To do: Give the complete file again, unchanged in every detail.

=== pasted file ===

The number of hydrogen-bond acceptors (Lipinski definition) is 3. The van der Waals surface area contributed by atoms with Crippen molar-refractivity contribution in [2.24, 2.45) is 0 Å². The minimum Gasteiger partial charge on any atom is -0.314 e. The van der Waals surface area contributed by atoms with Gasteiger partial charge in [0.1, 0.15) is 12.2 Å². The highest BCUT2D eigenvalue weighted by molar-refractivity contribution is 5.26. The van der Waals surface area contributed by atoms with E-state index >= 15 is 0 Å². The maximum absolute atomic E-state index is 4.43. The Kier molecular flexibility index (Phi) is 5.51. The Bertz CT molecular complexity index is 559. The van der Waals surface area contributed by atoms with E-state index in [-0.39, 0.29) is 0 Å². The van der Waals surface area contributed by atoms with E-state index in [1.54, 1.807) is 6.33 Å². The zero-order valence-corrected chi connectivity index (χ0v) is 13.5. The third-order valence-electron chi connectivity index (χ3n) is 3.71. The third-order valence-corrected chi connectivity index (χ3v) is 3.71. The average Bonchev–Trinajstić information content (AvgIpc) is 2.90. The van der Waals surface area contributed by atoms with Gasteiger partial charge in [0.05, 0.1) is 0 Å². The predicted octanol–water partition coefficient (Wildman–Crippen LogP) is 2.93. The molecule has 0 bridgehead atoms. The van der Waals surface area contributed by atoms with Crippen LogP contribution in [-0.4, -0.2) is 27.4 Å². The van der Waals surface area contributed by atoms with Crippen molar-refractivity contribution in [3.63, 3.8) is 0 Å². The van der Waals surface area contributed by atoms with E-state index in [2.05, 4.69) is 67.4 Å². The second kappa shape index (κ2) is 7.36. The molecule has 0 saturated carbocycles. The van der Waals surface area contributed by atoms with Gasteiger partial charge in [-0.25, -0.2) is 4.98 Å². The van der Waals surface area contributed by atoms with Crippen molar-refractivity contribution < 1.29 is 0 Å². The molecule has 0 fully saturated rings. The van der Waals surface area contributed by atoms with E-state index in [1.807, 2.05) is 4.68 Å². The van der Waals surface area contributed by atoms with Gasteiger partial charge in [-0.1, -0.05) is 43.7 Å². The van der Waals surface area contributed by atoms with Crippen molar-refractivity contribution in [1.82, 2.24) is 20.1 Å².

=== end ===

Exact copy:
The number of hydrogen-bond acceptors (Lipinski definition) is 3. The van der Waals surface area contributed by atoms with Crippen molar-refractivity contribution in [2.24, 2.45) is 0 Å². The minimum Gasteiger partial charge on any atom is -0.314 e. The van der Waals surface area contributed by atoms with Gasteiger partial charge in [0.1, 0.15) is 12.2 Å². The highest BCUT2D eigenvalue weighted by molar-refractivity contribution is 5.26. The van der Waals surface area contributed by atoms with E-state index >= 15 is 0 Å². The maximum absolute atomic E-state index is 4.43. The Kier molecular flexibility index (Phi) is 5.51. The Bertz CT molecular complexity index is 559. The van der Waals surface area contributed by atoms with E-state index in [-0.39, 0.29) is 0 Å². The van der Waals surface area contributed by atoms with E-state index in [1.54, 1.807) is 6.33 Å². The zero-order valence-corrected chi connectivity index (χ0v) is 13.5. The third-order valence-electron chi connectivity index (χ3n) is 3.71. The third-order valence-corrected chi connectivity index (χ3v) is 3.71. The average Bonchev–Trinajstić information content (AvgIpc) is 2.90. The van der Waals surface area contributed by atoms with Gasteiger partial charge in [0.05, 0.1) is 0 Å². The predicted octanol–water partition coefficient (Wildman–Crippen LogP) is 2.93. The molecule has 0 bridgehead atoms. The van der Waals surface area contributed by atoms with Crippen LogP contribution in [-0.4, -0.2) is 27.4 Å². The van der Waals surface area contributed by atoms with Crippen molar-refractivity contribution in [3.63, 3.8) is 0 Å². The van der Waals surface area contributed by atoms with E-state index in [2.05, 4.69) is 67.4 Å². The second kappa shape index (κ2) is 7.36. The molecule has 0 saturated carbocycles. The van der Waals surface area contributed by atoms with Gasteiger partial charge in [-0.25, -0.2) is 4.98 Å². The van der Waals surface area contributed by atoms with Crippen molar-refractivity contribution < 1.29 is 0 Å². The molecule has 0 fully saturated rings. The van der Waals surface area contributed by atoms with E-state index in [1.807, 2.05) is 4.68 Å². The van der Waals surface area contributed by atoms with Gasteiger partial charge in [-0.1, -0.05) is 43.7 Å². The van der Waals surface area contributed by atoms with Crippen molar-refractivity contribution in [1.82, 2.24) is 20.1 Å².